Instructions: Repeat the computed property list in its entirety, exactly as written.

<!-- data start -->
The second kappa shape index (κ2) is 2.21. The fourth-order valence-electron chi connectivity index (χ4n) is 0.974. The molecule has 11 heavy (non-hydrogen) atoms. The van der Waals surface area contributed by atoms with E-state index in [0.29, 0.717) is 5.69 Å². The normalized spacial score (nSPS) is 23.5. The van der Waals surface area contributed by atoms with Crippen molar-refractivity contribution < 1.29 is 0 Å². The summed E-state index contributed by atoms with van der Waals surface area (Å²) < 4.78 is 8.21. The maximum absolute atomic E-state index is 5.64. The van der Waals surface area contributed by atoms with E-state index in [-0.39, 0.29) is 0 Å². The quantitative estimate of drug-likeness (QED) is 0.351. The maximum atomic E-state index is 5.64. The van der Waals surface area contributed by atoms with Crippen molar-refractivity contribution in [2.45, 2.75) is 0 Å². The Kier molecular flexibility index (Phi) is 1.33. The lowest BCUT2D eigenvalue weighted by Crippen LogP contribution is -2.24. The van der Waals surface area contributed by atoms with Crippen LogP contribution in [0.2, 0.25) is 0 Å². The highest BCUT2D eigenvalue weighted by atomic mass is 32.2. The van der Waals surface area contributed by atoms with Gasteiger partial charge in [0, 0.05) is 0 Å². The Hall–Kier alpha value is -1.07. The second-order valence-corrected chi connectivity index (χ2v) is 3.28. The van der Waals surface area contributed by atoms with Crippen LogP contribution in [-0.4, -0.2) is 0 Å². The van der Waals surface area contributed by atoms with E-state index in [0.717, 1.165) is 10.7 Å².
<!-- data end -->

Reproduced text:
The second kappa shape index (κ2) is 2.21. The fourth-order valence-electron chi connectivity index (χ4n) is 0.974. The molecule has 11 heavy (non-hydrogen) atoms. The van der Waals surface area contributed by atoms with E-state index in [0.29, 0.717) is 5.69 Å². The normalized spacial score (nSPS) is 23.5. The van der Waals surface area contributed by atoms with Crippen molar-refractivity contribution < 1.29 is 0 Å². The summed E-state index contributed by atoms with van der Waals surface area (Å²) < 4.78 is 8.21. The maximum absolute atomic E-state index is 5.64. The van der Waals surface area contributed by atoms with E-state index in [-0.39, 0.29) is 0 Å². The quantitative estimate of drug-likeness (QED) is 0.351. The maximum atomic E-state index is 5.64. The van der Waals surface area contributed by atoms with Crippen molar-refractivity contribution in [2.45, 2.75) is 0 Å². The Kier molecular flexibility index (Phi) is 1.33. The lowest BCUT2D eigenvalue weighted by Crippen LogP contribution is -2.24. The van der Waals surface area contributed by atoms with Crippen LogP contribution in [0.2, 0.25) is 0 Å². The highest BCUT2D eigenvalue weighted by atomic mass is 32.2. The van der Waals surface area contributed by atoms with Gasteiger partial charge in [0, 0.05) is 0 Å². The Hall–Kier alpha value is -1.07. The second-order valence-corrected chi connectivity index (χ2v) is 3.28. The van der Waals surface area contributed by atoms with Crippen LogP contribution in [-0.4, -0.2) is 0 Å². The van der Waals surface area contributed by atoms with E-state index in [0.717, 1.165) is 10.7 Å².